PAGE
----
Many of our historical artifacts are absolutely irreplaceable. While the language and information contained in documents can be transcribed, and artwork can be photographed or reproduced, the originals are one-of-a-kind links to our past.
It's a sad fact that many of these artifacts have been mistreated over time, or that some of them are simply made from materials that are naturally prone to deterioration. Conservationists work to discover the best ways to treat damage and to prevent future harm to historical artifacts by careful handling, housing and storage. Innovative products like Artcare™ matboards and mount boards helping them with this work. The MicroChamber® technology used in Artcare™ framing materials actively protects documents and artwork by absorbing airborne pollutants and trapping such pollutants inside the mount board or matting, preventing them from ever touching – or corrupting – the framed artifact.
Artcare™ framing materials are used by internationally respected organizations as part of ongoing efforts to protect priceless artifacts. To demonstrate how Artcare™ helps protect artwork, documents, and other framed materials, here are a few stories about how Artcare™ has been used in the conservation of some of our national historical treasures.
The Wright Brothers Collection
When Orville Wright passed away in 1948 – 36 years after the death of his brother Wilbur – he deeded the brothers' collection of aviation-related documents and materials to the Franklin Institute in Philadelphia. Augmented by donations from others, the full collection contains approximately 300 artifacts related to the earliest history of flight research, including approximately 120 paper-based artifacts.
With the approach of the 100th anniversary of the Wright brothers' famous first powered flight, the Institute undertook the job of reviewing the collection for conservation needs. Some initial conservation efforts were made in 1978, but modern conservation technology is more advanced than what was possible at the time. Each document in the collection was individually reviewed for any cleaning and repair needs, and all of the artifacts were rehoused in special hinged portfolios constructed of mat board.
The conservators for the project chose to use a 4-ply Artcare™ Alpharag to construct the new housings, primarily because of Artcare's use of absorbent zeolites as a buffer. In the words of one of the lead conservators on the project, zeolites act as "molecular sieves," filtering gaseous pollutants out of the air and also absorbing any pollutants created by the deterioration of the paper artifacts themselves. With the help of Artcare™ Alpharag mat board and the diligent work of conservators, the Wright brothers' historical aviation documents will continue to be available for future generations to view and be inspired by.
Original Audubon Prints
John James Audubon was a naturalist and painter best known for his massive color-plate book "The Birds of America," which contained 435 beautiful and highly detailed prints showing North American birds in natural habitats. One of the remaining full sets of prints belongs to the Maryland State Law Library, which enlisted the help of conservators to clean and rehouse the prints so they could be displayed in a new exhibit.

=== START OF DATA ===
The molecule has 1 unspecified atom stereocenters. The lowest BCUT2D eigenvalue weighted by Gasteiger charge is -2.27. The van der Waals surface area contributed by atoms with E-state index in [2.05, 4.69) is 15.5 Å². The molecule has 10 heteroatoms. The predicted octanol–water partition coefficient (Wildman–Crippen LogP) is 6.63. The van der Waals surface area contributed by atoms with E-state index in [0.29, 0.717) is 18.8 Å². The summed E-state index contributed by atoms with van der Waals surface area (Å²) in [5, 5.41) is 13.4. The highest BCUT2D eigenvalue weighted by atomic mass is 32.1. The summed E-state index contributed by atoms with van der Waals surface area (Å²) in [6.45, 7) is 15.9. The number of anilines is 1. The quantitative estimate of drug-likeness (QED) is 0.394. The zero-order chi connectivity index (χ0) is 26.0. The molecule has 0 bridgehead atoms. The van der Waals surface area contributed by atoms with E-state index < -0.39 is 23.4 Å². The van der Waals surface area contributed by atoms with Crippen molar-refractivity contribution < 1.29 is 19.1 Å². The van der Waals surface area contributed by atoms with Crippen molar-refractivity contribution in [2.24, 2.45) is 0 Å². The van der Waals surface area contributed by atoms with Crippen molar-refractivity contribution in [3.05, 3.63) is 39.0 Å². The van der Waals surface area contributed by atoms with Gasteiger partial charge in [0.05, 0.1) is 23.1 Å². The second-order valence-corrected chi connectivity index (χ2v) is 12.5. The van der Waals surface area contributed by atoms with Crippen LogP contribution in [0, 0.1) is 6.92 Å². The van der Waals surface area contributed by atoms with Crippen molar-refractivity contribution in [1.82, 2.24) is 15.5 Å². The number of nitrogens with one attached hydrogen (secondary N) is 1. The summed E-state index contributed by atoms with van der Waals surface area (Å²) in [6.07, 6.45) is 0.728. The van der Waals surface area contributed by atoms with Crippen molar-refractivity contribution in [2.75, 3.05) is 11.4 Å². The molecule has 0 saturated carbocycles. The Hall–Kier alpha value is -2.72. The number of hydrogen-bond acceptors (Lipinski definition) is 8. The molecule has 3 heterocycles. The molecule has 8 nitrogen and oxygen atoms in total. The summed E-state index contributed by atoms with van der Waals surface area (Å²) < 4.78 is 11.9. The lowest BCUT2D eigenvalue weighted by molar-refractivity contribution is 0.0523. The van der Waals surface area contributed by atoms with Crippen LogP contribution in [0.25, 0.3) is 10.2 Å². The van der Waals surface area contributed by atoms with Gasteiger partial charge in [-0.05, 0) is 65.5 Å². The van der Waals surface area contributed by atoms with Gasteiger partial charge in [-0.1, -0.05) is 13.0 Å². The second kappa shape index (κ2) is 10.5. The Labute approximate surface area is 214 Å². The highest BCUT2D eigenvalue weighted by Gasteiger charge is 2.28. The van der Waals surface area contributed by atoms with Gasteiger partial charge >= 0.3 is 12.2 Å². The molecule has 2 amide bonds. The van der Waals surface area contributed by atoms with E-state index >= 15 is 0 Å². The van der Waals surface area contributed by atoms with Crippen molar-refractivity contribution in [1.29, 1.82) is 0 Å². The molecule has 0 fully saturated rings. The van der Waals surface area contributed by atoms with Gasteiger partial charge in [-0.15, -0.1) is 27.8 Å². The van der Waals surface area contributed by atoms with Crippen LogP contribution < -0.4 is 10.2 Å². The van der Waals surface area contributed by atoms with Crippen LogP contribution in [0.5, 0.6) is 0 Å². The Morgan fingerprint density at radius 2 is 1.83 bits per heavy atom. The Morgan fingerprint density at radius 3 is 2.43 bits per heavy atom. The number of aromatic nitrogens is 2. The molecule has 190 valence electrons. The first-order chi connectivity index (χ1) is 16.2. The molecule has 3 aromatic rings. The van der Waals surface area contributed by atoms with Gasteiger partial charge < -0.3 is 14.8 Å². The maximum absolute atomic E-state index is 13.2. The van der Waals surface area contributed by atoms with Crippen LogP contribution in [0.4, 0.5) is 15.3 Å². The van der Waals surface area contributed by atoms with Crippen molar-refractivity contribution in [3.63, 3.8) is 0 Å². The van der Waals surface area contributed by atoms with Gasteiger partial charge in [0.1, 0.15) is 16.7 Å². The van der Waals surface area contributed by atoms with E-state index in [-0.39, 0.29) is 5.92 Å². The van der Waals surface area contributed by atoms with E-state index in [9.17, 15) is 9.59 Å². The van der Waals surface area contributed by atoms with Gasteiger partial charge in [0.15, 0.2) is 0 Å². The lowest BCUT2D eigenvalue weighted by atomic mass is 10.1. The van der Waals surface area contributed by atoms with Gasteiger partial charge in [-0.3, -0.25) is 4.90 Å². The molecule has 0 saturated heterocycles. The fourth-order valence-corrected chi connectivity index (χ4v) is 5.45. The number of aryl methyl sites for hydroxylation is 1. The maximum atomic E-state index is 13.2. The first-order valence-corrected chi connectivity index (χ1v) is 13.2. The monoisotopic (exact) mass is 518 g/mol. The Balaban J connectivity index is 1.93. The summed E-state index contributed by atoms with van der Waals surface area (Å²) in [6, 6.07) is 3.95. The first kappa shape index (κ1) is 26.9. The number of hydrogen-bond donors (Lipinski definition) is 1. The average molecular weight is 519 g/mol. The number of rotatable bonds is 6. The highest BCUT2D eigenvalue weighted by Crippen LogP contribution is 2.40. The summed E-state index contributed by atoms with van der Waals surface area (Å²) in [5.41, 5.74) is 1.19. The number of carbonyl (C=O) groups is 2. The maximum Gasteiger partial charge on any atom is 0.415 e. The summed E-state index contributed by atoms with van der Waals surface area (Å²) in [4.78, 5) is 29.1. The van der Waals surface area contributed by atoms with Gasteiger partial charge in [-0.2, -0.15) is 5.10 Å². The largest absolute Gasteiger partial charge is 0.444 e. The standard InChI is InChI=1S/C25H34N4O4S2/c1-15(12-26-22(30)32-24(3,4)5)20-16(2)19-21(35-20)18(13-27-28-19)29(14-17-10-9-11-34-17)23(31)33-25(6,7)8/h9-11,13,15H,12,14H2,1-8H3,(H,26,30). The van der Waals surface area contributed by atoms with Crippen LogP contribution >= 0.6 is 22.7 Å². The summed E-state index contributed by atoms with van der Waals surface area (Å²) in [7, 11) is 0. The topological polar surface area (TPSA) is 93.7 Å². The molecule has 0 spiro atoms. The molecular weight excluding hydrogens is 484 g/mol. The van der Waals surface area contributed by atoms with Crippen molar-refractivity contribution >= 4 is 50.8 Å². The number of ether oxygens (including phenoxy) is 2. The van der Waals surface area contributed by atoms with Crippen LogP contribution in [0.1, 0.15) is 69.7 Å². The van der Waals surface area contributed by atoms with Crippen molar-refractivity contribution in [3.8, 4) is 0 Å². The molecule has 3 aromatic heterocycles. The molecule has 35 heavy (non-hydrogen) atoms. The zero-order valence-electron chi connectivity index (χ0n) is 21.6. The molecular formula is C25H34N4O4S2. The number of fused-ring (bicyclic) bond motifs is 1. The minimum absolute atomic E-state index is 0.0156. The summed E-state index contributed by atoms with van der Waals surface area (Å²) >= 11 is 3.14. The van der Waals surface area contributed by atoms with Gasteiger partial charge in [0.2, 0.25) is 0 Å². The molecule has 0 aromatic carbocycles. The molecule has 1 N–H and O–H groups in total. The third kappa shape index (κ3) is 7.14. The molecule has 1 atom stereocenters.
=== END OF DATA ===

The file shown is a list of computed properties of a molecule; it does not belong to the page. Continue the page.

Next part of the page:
The original prints were each backed with linen, and the adhesive used to attach the linen was starting to stain the prints. The prints were also contaminated with surface dirt, page edges were damaged from repeated turning, and some prints suffered from creases, tears, or loss of paper or ink. Conservation of the prints required several steps, including removing the linen backing, cleaning the prints, making repairs to stabilize the prints and minimize the appearance of any damaged sections, and then rehousing the prints.
Similar to the Wright brothers' collection, the conservators chose to use Artcare™ Alpharag mat board for the new housings because of Artcare’s 100 percent cotton construction as well as Artcare’s protective zeolites, which absorb pollutants. The prints were each hinged to a supporting back mat with a window mat overlay to conceal damaged edges. Conservators also included a top cover that can be folded back for display, but that covers each print to provide protection when stored and to help maintain the integrity of each print.
George Washington's Will
Constructing a new display housing for George Washington's will presented a unique challenge for the conservators involved. The will comprises 22 pages of handwritten script on both sides of the paper, meaning the document could not be traditionally framed. The document has also suffered previous damage from handling and poor storage and needed to be supported and protected to prevent further decay.
One of the conservators’ main concerns was the iron gall ink used by Washington to write the will because that type of ink tends to degrade and emit damaging gasses over time. To protect the document from "self-inflicted" damage by the iron gall ink, as well as damage from modern pollutants, conservators chose Artcare™ Alpharag for the mat board’s outstanding absorbent properties. Special two-sided housings were constructed from Artcare™ mat board to support the document pages, opening to lay flat so either side of the pages can be viewed and covering the entire document when stored to protect this irreplaceable historical artifact from any further deterioration.